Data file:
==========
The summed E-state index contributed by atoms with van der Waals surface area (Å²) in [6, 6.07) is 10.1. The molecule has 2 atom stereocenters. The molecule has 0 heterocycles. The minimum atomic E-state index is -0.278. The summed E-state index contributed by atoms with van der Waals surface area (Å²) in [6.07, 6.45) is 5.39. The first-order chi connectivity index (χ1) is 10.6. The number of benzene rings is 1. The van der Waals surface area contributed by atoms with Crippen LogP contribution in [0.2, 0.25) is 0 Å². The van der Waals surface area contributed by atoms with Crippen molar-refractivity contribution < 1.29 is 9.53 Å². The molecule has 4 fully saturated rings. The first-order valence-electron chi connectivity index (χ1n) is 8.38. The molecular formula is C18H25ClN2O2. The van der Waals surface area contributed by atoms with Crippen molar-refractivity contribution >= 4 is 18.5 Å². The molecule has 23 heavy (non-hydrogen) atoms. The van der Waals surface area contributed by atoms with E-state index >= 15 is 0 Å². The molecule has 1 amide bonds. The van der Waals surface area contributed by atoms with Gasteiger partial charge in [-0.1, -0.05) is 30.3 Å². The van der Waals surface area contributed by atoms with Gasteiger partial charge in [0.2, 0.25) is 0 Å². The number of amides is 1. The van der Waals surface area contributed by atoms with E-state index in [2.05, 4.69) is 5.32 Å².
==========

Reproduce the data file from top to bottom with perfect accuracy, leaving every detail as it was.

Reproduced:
The summed E-state index contributed by atoms with van der Waals surface area (Å²) in [6, 6.07) is 10.1. The molecule has 2 atom stereocenters. The molecule has 0 heterocycles. The minimum atomic E-state index is -0.278. The summed E-state index contributed by atoms with van der Waals surface area (Å²) in [6.07, 6.45) is 5.39. The first-order chi connectivity index (χ1) is 10.6. The number of benzene rings is 1. The van der Waals surface area contributed by atoms with Crippen LogP contribution in [0.2, 0.25) is 0 Å². The van der Waals surface area contributed by atoms with Crippen molar-refractivity contribution < 1.29 is 9.53 Å². The molecule has 4 fully saturated rings. The first-order valence-electron chi connectivity index (χ1n) is 8.38. The molecular formula is C18H25ClN2O2. The van der Waals surface area contributed by atoms with Crippen molar-refractivity contribution >= 4 is 18.5 Å². The molecule has 23 heavy (non-hydrogen) atoms. The van der Waals surface area contributed by atoms with E-state index >= 15 is 0 Å². The molecule has 1 amide bonds. The van der Waals surface area contributed by atoms with Gasteiger partial charge in [-0.1, -0.05) is 30.3 Å². The van der Waals surface area contributed by atoms with Gasteiger partial charge in [0.2, 0.25) is 0 Å². The number of amides is 1. The van der Waals surface area contributed by atoms with E-state index in [2.05, 4.69) is 5.32 Å².